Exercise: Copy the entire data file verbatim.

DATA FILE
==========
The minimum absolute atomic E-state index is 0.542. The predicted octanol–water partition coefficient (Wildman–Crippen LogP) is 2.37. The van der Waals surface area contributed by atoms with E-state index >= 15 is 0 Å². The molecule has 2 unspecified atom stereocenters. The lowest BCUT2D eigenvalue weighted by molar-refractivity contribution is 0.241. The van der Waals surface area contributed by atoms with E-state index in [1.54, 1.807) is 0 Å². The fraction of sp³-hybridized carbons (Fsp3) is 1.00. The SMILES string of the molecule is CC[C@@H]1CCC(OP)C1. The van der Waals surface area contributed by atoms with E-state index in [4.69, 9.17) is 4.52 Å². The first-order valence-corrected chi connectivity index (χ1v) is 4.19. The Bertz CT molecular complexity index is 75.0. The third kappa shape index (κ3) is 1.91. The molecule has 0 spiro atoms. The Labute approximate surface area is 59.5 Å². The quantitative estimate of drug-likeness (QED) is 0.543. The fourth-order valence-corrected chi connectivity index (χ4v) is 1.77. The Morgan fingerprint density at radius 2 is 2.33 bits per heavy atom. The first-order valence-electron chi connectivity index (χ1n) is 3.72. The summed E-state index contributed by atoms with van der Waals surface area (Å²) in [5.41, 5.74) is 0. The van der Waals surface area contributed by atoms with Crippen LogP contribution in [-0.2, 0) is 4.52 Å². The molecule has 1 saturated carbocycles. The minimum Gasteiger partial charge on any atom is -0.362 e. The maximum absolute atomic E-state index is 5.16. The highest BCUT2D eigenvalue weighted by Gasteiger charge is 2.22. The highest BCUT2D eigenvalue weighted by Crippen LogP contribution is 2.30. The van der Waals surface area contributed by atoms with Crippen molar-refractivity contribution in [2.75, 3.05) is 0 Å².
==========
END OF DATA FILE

The minimum absolute atomic E-state index is 0.542. The predicted octanol–water partition coefficient (Wildman–Crippen LogP) is 2.37. The van der Waals surface area contributed by atoms with E-state index >= 15 is 0 Å². The molecule has 2 unspecified atom stereocenters. The lowest BCUT2D eigenvalue weighted by molar-refractivity contribution is 0.241. The van der Waals surface area contributed by atoms with E-state index in [1.54, 1.807) is 0 Å². The fraction of sp³-hybridized carbons (Fsp3) is 1.00. The SMILES string of the molecule is CC[C@@H]1CCC(OP)C1. The van der Waals surface area contributed by atoms with E-state index in [4.69, 9.17) is 4.52 Å². The first-order valence-corrected chi connectivity index (χ1v) is 4.19. The Bertz CT molecular complexity index is 75.0. The third kappa shape index (κ3) is 1.91. The molecule has 0 spiro atoms. The Labute approximate surface area is 59.5 Å². The quantitative estimate of drug-likeness (QED) is 0.543. The fourth-order valence-corrected chi connectivity index (χ4v) is 1.77. The Morgan fingerprint density at radius 2 is 2.33 bits per heavy atom. The first-order valence-electron chi connectivity index (χ1n) is 3.72. The summed E-state index contributed by atoms with van der Waals surface area (Å²) in [5.41, 5.74) is 0. The van der Waals surface area contributed by atoms with Crippen LogP contribution in [-0.2, 0) is 4.52 Å². The molecule has 1 saturated carbocycles. The minimum Gasteiger partial charge on any atom is -0.362 e. The maximum absolute atomic E-state index is 5.16. The highest BCUT2D eigenvalue weighted by Gasteiger charge is 2.22. The highest BCUT2D eigenvalue weighted by Crippen LogP contribution is 2.30. The van der Waals surface area contributed by atoms with Crippen molar-refractivity contribution in [2.75, 3.05) is 0 Å².